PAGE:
Feb 1 – When Jim designed this trip, he divided it into three parts: a week of culture (Panama City), a week in the mountains (El Valle de Antón), and a week at the beach. You’ve traveled with us for the first two adventures. Guess where we’re going now?
We had one more scrumptious breakfast (and I did the dishes one last time in cold water) then we packed up, taking all our leftover food and condiments with us to our new apartment.
We wheeled our bags to the bus stop on the main road. Within five minutes a van pulled up with our destination on the windshield – San Carlos. We got in and watched as the 15 passenger van took on at least 20 people, then stopped wherever a person stood waiting to get on or signaled to get off, as we traveled down the mountainside. Although others paid with a dollar and received change, we were charged $2 each for the experience.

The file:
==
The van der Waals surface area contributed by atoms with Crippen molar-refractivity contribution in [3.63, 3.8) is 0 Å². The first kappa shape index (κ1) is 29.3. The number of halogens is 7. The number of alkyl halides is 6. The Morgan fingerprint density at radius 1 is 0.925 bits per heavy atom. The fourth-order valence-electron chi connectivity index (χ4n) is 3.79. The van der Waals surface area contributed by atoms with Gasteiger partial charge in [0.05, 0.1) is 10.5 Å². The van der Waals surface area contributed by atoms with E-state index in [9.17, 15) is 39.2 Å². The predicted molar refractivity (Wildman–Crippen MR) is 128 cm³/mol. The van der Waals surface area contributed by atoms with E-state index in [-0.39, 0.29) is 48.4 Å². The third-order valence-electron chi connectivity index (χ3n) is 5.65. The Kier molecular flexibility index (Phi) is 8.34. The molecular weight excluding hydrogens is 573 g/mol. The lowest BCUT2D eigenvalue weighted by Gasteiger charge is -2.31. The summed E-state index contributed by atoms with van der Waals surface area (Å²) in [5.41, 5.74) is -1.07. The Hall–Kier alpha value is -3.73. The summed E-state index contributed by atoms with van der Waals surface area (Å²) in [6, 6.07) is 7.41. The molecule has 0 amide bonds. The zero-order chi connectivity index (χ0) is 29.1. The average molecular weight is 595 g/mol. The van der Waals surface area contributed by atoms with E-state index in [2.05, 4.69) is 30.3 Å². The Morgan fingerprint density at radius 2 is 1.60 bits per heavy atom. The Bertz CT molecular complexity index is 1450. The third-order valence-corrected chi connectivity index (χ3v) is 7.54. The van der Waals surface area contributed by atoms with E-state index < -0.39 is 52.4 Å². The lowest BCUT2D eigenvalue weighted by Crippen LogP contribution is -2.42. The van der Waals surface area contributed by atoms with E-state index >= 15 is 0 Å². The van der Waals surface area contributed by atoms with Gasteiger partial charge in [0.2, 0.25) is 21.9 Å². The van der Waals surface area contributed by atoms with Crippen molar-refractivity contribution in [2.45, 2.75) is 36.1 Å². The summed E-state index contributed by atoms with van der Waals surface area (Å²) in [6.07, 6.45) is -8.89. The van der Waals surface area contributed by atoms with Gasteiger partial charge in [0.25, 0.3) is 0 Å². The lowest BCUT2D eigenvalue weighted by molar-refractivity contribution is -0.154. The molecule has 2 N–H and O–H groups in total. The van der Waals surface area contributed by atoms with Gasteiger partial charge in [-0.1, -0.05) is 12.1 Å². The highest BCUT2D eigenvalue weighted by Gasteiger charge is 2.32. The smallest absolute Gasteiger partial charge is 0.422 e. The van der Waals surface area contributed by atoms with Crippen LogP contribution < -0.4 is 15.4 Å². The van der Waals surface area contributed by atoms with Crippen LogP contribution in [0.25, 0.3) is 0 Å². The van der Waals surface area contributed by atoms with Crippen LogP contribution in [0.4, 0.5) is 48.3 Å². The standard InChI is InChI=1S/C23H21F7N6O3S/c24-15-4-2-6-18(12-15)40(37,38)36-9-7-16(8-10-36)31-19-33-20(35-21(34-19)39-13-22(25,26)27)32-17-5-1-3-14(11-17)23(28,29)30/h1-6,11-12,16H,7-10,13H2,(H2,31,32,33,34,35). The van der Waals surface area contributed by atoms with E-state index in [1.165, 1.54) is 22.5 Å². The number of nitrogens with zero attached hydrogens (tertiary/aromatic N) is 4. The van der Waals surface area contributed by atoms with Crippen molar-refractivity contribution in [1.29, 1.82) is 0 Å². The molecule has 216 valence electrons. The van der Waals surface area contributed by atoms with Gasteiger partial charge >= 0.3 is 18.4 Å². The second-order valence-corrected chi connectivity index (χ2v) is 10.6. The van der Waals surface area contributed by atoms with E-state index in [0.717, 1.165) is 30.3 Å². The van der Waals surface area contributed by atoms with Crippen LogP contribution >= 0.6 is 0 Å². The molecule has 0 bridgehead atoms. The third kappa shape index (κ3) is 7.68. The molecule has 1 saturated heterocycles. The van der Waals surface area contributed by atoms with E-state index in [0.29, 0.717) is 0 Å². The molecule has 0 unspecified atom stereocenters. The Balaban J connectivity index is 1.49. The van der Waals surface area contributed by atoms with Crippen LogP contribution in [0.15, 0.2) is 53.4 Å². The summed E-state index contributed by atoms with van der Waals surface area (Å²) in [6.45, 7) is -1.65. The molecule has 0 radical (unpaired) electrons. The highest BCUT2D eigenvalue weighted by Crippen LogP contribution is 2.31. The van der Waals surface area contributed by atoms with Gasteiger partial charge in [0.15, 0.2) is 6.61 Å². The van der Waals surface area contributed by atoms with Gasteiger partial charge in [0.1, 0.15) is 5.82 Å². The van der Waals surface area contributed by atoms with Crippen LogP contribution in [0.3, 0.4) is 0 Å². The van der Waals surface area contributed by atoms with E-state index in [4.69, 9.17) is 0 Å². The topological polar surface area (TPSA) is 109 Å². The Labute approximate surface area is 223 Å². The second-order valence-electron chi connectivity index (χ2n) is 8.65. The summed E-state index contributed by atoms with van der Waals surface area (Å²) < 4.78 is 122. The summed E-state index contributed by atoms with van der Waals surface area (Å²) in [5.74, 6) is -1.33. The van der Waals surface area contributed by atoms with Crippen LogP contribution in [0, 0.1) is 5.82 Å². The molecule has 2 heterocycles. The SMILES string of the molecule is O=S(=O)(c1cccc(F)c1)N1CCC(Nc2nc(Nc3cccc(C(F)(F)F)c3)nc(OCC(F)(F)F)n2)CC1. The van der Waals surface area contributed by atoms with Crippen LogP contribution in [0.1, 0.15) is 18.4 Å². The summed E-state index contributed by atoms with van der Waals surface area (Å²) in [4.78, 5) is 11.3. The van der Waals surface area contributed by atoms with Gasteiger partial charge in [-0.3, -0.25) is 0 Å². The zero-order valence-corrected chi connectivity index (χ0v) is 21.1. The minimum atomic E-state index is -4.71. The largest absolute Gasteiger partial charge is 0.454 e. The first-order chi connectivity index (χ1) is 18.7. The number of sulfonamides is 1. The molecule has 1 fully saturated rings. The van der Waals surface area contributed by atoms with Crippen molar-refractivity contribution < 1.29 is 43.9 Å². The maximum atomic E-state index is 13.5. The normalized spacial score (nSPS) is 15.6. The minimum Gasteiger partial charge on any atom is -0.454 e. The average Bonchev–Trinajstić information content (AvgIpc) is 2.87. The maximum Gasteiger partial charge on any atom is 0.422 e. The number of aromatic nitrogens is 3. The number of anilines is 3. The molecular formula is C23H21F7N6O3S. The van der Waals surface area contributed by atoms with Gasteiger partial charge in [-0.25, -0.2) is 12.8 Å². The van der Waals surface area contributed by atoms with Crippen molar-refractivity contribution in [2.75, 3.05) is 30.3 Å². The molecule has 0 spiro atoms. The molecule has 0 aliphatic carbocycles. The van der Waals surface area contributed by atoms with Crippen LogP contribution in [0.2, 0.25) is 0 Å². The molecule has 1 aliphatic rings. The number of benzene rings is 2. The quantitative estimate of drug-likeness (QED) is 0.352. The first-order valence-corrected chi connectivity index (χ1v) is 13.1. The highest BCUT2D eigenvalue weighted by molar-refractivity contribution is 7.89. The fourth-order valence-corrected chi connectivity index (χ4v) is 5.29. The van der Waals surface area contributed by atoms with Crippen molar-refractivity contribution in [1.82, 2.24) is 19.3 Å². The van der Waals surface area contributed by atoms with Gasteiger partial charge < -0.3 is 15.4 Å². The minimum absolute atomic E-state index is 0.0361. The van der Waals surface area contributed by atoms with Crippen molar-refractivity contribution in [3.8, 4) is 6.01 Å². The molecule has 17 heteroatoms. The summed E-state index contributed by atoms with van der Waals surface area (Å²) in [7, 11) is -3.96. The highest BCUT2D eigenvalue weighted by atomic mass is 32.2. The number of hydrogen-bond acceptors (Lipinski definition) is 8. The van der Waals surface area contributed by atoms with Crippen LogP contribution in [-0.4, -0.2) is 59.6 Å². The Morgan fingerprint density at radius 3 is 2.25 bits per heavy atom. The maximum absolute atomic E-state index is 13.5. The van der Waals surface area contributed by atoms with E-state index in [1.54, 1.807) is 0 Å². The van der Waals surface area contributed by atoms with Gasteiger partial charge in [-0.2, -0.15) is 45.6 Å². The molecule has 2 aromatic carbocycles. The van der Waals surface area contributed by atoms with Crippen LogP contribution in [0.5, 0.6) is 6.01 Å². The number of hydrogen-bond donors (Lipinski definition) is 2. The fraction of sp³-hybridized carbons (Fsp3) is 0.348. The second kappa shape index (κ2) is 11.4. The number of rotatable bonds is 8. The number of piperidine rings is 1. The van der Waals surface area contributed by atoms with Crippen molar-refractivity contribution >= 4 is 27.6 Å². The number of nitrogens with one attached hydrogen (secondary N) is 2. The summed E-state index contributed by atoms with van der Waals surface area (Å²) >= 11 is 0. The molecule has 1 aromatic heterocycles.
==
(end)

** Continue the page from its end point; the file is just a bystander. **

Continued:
In about 45 minutes, we reached the beach (playa), and the bus let us off in front of the huge Playa el Palmar building – 28 stories tall and the only skyscraper around. We walked about 10 minutes in the broiling midday sun down a private road until we reached a security booth.
We had to show our passports to the security guard to get in, and the landlord left Jim a series of videos (in Spanish, of course) explaining the code to work the door and how to operate the state of the art appliances. We’ve never been in a place like this, ever!
Now, if you’ve been traveling with us for a while, you know that we are modest travelers who don’t go in for anything posh. So, everything about this place is just blowing my mind. Our bedroom wall is floor to ceiling glass, looking out at the Pacific.
The downside (and there always is one) is that this hi-rise is not near the town, and the commenters said it’s definitely not a place to stay if you don’t have a car. Jim took this as a challenge – there’s no place that we can’t walk! But the lack of shade and consistent temperature of 90 / feels like 95 every day will be interesting. Stay tuned!
4 thoughts on “Playa el Palmar, San Carlos”
You did pick up a Panama hat when in Ecuador–yes? A nice cork pith helmet would also work (like the cops in Bermuda but without the badges).
Don’t worry, Doug. Our heads are covered.